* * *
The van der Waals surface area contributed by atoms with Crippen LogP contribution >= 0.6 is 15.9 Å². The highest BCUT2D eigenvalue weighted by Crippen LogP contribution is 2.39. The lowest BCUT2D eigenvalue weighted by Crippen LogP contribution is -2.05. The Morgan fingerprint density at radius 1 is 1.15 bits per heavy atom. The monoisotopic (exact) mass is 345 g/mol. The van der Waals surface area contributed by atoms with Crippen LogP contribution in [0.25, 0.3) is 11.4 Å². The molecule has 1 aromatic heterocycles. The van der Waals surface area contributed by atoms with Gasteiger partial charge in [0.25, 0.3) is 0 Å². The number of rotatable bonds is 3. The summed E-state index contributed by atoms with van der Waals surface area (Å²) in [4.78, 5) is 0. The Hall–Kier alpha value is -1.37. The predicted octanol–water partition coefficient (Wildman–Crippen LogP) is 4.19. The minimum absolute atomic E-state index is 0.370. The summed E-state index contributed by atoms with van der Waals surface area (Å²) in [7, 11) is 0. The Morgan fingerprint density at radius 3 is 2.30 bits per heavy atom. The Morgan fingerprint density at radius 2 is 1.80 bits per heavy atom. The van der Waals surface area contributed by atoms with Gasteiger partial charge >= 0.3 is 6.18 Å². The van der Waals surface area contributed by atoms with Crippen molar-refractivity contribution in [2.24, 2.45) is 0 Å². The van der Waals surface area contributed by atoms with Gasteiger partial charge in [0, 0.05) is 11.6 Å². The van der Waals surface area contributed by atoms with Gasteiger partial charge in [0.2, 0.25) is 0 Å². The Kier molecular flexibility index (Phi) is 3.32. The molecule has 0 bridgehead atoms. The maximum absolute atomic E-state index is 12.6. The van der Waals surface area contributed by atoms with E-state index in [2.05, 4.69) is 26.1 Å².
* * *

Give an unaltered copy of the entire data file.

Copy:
The van der Waals surface area contributed by atoms with Crippen LogP contribution >= 0.6 is 15.9 Å². The highest BCUT2D eigenvalue weighted by Crippen LogP contribution is 2.39. The lowest BCUT2D eigenvalue weighted by Crippen LogP contribution is -2.05. The Morgan fingerprint density at radius 1 is 1.15 bits per heavy atom. The monoisotopic (exact) mass is 345 g/mol. The van der Waals surface area contributed by atoms with Crippen LogP contribution in [0.25, 0.3) is 11.4 Å². The molecule has 1 aromatic heterocycles. The van der Waals surface area contributed by atoms with Gasteiger partial charge in [0.25, 0.3) is 0 Å². The number of rotatable bonds is 3. The summed E-state index contributed by atoms with van der Waals surface area (Å²) in [4.78, 5) is 0. The Hall–Kier alpha value is -1.37. The predicted octanol–water partition coefficient (Wildman–Crippen LogP) is 4.19. The minimum absolute atomic E-state index is 0.370. The summed E-state index contributed by atoms with van der Waals surface area (Å²) in [7, 11) is 0. The Morgan fingerprint density at radius 3 is 2.30 bits per heavy atom. The Morgan fingerprint density at radius 2 is 1.80 bits per heavy atom. The van der Waals surface area contributed by atoms with Gasteiger partial charge >= 0.3 is 6.18 Å². The van der Waals surface area contributed by atoms with Crippen molar-refractivity contribution in [2.24, 2.45) is 0 Å². The van der Waals surface area contributed by atoms with Gasteiger partial charge in [0, 0.05) is 11.6 Å². The van der Waals surface area contributed by atoms with Gasteiger partial charge in [0.2, 0.25) is 0 Å². The Kier molecular flexibility index (Phi) is 3.32. The molecule has 0 bridgehead atoms. The maximum absolute atomic E-state index is 12.6. The van der Waals surface area contributed by atoms with E-state index in [2.05, 4.69) is 26.1 Å².